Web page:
Homebrewed 32GB SSD drive, around $530

17 Comments

Addonics_cf_adapter_2

So you want a flash-based hard drive solution for your notebook or UMPC but you don’t want to spend four-figures to do it. No prob if your device takes a 2.5-inch IDE drive. Just nab this 44-pin Compact Flash adapter from Addonics for $30. Then, do some on-line shopping for two 16 GB Compact Flash cards; I found ’em on Amazon (affiliate link) for $249.99 each. Pop the CF cards in the adapter, replace your hard drive and you’re set. Anybody up for dropping the $530 to let us know how it performs?

(via Gizmodo)

17 Comments

Dominic

As everybody has pointed out, the problem with flash storage is limited write cycles. This can be negated though if you understand your application requirements. You can use a RAM disk for things like temp files and the browser cache. This will limit the amount of data _written_ to your flash device.

Steve

Try installing Windows XP Embedded on to your Flash Drive. You can have it setup so that the drive it’s installed on is Read-Only. Windows XP Embedded is just like the full version of Windows XP except you get to choose EXACTLY which services and programs you want before installing Windows. You can set it up so that it only reads the drive and uses a portion of RAM as a Hard Drive. You can configure it to use part of your computer’s RAM as a Hard Drive. When the computer shuts down, you can store your “Virtual Hard Drive” onto a more permanent storage device. There are all kinds of configurations you can put together.

I think the immediate resolution to this write problem is using Windows XP Embedded because it’s highly configurable. But I wouldn’t recommended it to anyone who has no patients. You do need a good understanding of Windows behind the scenes to successfully put this together. :)

JKK

just to tease you more Will:

todays industrial flash drives are more:

-reliable (1to2mil read/write, 5year warrant, 5to10 y uptime)
-faster ( 50to70 read /25to35 write )
-battery efficient ( 10% idle / 50% load)
-takes 100 x higher g-force trops

than normal hds … and yes they are more expensive for reason.

just show me a better hd for laptop….

tnkgrl

I’m using a similar adapter (it’s way cheaper on eBay, BTW) with an 8GB CF card on an old Toshiba Portege 3110ct running Ubuntu… Works great!

Will

Great idea and mod, but I just want to re-voice whats been said. CF cards are the past. Limited read/write cycles guarantee that your $500 mod will be dead faster than you think. And CF’s got slow speeds.

This is more of a ‘because I can’ hack than a true ‘improved over the original’ hack.

medah4rick

why would anyone do that??

samsung 2.5″ 32gb ssd is $490

Chrisboff

I agree that flash cards have limited write cycles but regarding CF cards what you said is not true; CF cards are generally much faster than SD cards due to the fact that the Read/Write controller is on board. Also due to their architecture they have the potential to store MUCH more than a regular SD card although now there are SDHC cards which will change this. In short CF cards are most definitely not dead, they are still the prefered choice for many products that demand high performance such as profesional DSLRs.
Finally this is unlikely to be a fake since a similar device has allready been released: http://www.engadget.com/2007/02/19/the-do-it-yourself-ssd-adapter/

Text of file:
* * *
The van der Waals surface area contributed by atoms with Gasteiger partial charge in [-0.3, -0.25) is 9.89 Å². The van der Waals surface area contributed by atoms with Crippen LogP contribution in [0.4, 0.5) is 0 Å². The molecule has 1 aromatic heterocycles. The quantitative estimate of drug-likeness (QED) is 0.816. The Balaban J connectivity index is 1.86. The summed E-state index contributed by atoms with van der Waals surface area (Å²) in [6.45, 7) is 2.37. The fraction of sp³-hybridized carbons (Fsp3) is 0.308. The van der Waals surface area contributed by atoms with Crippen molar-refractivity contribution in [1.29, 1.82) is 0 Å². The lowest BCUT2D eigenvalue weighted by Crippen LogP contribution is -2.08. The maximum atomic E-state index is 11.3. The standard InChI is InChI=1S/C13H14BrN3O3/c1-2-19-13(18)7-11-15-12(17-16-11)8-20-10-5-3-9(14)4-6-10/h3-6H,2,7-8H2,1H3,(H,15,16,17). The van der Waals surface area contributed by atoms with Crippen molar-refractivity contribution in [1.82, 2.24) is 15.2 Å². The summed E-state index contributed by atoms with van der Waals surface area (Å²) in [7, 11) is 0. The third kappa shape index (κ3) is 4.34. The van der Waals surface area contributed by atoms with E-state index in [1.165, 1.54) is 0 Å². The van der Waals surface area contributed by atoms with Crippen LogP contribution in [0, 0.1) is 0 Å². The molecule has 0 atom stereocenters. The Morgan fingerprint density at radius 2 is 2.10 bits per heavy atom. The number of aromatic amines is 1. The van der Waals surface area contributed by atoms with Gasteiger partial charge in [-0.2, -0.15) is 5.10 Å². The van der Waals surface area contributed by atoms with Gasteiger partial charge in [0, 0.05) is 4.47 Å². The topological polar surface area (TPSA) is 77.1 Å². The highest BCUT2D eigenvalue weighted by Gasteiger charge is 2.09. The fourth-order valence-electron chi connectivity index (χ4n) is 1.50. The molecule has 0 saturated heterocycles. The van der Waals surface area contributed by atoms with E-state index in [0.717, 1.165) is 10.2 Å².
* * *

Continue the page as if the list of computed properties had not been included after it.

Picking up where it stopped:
Computer Guru

I call BS.

1) Why CF? So far as anyone is concerned, it’s dead and slow. If you want large flash memory, you use SD.

2) Consumer flash-based memory cards have a limited lifetime. In short, they die after writing to them too much. With a digital camera, that’s OK, it’s millions of hi-res photos. But with a hard drive, it’s just weeks of normal usage.

This company is making a fake, and they’re trying to woo the world with it.

William C Bonner

I replaced the 2.5 inch ide hard disk in my old sony laptop with a compact flash adapter a couple of years ago. My main concern with these devices is how they fit into the space of the original drive. I found that the compact flash adapter plus the compact flash was as thick as the original drive in my unit. The card that they show that stacks two compact flash units might be too thick to be a simple replacement.

I installed a trimmed down version of windows XP, and use the machine as a terminal services client and web browser only. It’s great to have a machine that makes ZERO noise sitting next to the couch when I’m watching TV.

Code E

I guess it would work good for storage. Just not an OS, well… Not good for anything that changes that much.

Code E

I’m guessing those will fall on the same principle as using a USB drive. They dont last very long. They dont have very many write cycles. 200k or so. Sounds like a lot until you have a page file and temp internet file on the drive. Ubuntu lasted about 2 months on one flash drive of mine and the other lasted about 4 months. After losing 2 differnt 4gb flash drives I gave up. Thats why the solid state disks are taking so long to come out. They have to last, that makes them expensive. If it was that easy they would be really cheap already. But hey I could be wrong.

JKK

I have been using similar adapter in my amtek t700 for months now…

It feels just a bit faster and battery life is 15% better.

ThoughtFix

p.s. reading the spec shows that it doesn’t mount both CF cards as a single volume: it uses standard IDE master/slave for the dual-slot adapter.

ThoughtFix

I already placed my order minutes after Gizmodo posted this. I don’t know if I want to invest in two 16GB drives, but I am thinking an 8GB drive for Windows XP Tablet and some software and a 2GB secondary drive for a swap file and hibernate file may do nicely. I already made a post about it.

Are there any specific benchmarks you’d like to see? You know my Email :)

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